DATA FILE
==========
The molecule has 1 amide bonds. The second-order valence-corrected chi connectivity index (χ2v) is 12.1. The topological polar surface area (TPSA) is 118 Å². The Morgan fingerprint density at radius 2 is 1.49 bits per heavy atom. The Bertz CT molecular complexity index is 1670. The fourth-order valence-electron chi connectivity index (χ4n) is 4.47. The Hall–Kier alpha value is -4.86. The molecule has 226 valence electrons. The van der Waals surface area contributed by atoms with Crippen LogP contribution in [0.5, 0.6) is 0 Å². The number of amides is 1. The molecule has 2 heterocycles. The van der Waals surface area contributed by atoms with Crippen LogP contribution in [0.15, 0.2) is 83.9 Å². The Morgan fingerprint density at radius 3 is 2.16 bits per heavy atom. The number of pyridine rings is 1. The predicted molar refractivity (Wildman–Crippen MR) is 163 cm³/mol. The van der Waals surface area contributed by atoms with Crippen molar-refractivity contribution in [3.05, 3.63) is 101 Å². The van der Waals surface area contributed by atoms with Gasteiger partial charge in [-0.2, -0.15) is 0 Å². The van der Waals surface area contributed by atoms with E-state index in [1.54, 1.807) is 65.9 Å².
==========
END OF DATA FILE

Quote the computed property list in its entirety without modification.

The molecule has 1 amide bonds. The second-order valence-corrected chi connectivity index (χ2v) is 12.1. The topological polar surface area (TPSA) is 118 Å². The Morgan fingerprint density at radius 2 is 1.49 bits per heavy atom. The Bertz CT molecular complexity index is 1670. The fourth-order valence-electron chi connectivity index (χ4n) is 4.47. The Hall–Kier alpha value is -4.86. The molecule has 226 valence electrons. The van der Waals surface area contributed by atoms with Crippen LogP contribution in [0.5, 0.6) is 0 Å². The number of amides is 1. The molecule has 2 heterocycles. The van der Waals surface area contributed by atoms with Crippen LogP contribution in [0.15, 0.2) is 83.9 Å². The Morgan fingerprint density at radius 3 is 2.16 bits per heavy atom. The number of pyridine rings is 1. The predicted molar refractivity (Wildman–Crippen MR) is 163 cm³/mol. The van der Waals surface area contributed by atoms with Crippen molar-refractivity contribution in [3.05, 3.63) is 101 Å². The van der Waals surface area contributed by atoms with Gasteiger partial charge in [-0.2, -0.15) is 0 Å². The van der Waals surface area contributed by atoms with E-state index in [1.54, 1.807) is 65.9 Å².